“How people have been kind of forgetting about her Asian-American identity is reflective of how Asian-Americans are talked about in general in American politics,” she said.

Though half of Indian-Americans thought favorably of Harris in October 2018, many did not know of her Indian background, according to polling conducted by Karthick Ramakrishnan, a University of California, Riverside, political scientist who studies Asian-American voters and representation.

The concept of Asian identity in the United States often focuses on East Asians at the exclusion of South Asian heritage, he said, despite the fact that Indian-Americans will soon be the largest group within that demographic. “People need to update their understanding in terms of who Asian-Americans are,” he said.

Scholars also said that the history of race in the United States means that Americans of all races often see Harris, and other multiracial people with Black ancestry, as “only” Black.

“Those who get to claim a multiracial identity and assert it in a way that is read by others usually are people that are not Black,” said Nadia E. Brown, an associate professor of political science at Purdue College of Liberal Arts who researches Black women’s representation. Historically, that notion dates back to slavery, when the “one drop rule” designated people with any African ancestry whatsoever as Black, and thus subject to enslavement.


Scholars said the effects of the rule persist.

“Maya Harris’s tweet [calling Kamala Harris Black] really is the reality of what it’s like to be multiracial and Black in the United States. It’s that Black is seen as the predominant identity, even if it’s not,” Brown said.

To some, the push to define Harris as an Indian, Asian, or even a biracial woman ignores the modern-day, lived reality that stems from that history.

“Historically, people haven’t been able to hold the fact that Blackness can exist within other identities,” Nylah Burton, a 25-year-old writer based in Denver, said over Twitter. She said she and her family identify as Black partly for that reason, despite being multiracial with roots in Jamaica, the Virgin Islands, and Trinidad.

Burton also said that brown communities often don’t embrace their multiracial Black members. She echoed a skepticism others expressed online: That Harris, whose most ardent supporters up to this point have largely been Black women, is only being widely accepted as Asian now because of her status as prospective vice president.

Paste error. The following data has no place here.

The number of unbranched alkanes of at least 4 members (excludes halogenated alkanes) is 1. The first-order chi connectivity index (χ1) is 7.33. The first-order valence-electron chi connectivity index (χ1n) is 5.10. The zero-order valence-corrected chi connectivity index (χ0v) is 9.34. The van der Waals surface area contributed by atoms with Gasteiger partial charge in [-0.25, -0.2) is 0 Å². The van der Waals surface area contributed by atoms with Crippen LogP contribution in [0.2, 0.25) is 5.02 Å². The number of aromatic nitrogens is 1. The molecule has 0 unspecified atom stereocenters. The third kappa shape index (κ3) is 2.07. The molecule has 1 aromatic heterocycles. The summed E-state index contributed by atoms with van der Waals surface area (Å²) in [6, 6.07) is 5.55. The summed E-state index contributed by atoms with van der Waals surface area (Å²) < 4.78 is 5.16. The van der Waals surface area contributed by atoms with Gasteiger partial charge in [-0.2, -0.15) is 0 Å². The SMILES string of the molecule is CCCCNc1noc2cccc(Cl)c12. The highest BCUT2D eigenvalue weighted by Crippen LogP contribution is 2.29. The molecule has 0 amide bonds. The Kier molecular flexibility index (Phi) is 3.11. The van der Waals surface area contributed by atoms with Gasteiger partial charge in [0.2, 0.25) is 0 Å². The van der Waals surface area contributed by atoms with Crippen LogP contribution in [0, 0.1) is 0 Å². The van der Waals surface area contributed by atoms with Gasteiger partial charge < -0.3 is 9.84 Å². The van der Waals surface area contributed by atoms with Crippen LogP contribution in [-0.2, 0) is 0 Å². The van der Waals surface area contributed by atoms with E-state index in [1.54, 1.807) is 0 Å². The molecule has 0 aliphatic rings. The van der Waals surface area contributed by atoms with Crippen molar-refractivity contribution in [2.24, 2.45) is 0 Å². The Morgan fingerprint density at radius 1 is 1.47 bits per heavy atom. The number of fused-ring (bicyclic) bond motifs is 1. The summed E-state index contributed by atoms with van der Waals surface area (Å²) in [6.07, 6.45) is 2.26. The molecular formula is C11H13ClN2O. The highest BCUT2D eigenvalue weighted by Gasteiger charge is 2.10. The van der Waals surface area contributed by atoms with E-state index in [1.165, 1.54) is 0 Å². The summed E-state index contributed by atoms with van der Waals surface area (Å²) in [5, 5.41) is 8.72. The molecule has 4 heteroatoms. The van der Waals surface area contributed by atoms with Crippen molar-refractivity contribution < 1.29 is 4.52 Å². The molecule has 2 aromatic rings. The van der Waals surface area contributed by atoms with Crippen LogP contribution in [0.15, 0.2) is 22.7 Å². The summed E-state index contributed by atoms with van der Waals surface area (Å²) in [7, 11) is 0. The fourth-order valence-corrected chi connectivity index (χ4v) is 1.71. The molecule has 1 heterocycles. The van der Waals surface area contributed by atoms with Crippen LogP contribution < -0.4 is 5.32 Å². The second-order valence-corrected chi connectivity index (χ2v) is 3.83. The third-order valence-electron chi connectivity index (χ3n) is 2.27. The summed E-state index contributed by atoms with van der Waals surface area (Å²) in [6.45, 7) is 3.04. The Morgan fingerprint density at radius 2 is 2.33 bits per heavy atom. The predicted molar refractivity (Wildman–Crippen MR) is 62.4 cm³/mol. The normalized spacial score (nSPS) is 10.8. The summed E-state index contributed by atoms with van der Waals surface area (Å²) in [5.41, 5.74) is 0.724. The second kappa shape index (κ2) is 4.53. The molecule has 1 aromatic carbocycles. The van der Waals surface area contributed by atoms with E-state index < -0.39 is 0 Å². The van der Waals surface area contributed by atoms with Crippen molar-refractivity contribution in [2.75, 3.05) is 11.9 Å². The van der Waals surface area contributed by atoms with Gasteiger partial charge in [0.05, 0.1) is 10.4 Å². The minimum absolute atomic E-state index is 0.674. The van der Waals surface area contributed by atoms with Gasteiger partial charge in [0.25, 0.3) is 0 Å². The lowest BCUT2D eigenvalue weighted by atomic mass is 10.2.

“There is this tendency [among non-Black communities of color] to cling to antiblackness and then try to claim people once they reach a certain level of success,” Burton wrote.

Danielle Lemi, a fellow at Southern Methodist University and scholar of representation and multiracial political identity, mentioned another current of frustration with Harris’s candidacy coursing through social media this week: “Just because a politician is from one’s group does not guarantee they’ll meaningfully advocate for the group.”


Some pointed out that some of her policies, particularly regarding criminal justice, are out of line with the demands of the movement for Black lives that put increased pressure on Biden to select a Black woman VP.

Chowdhury and Burton said Harris’s policy track record should be front and center in any conversation about her candidacy.

Lemi agreed, but she added that Harris’s candidacy nevertheless offers an important opportunity to recognize the immense diversity among Black and Asian Americans — and, perhaps, to build understanding and solidarity between communities.

Ramakrishnan said Harris reflects an American story that needs to be told, one of families made up of people of color from different cultural and racial backgrounds. “I think Harris’s story is not only a biracial story, but it’s also a quintessentially Californian story,” he said, ”one that’s increasingly common in the rest of the country.”

Dasia Moore is the Globe Magazine's staff writer. E-mail her at dasia.moore@globe.com. Follow her on Twitter @daijmoore.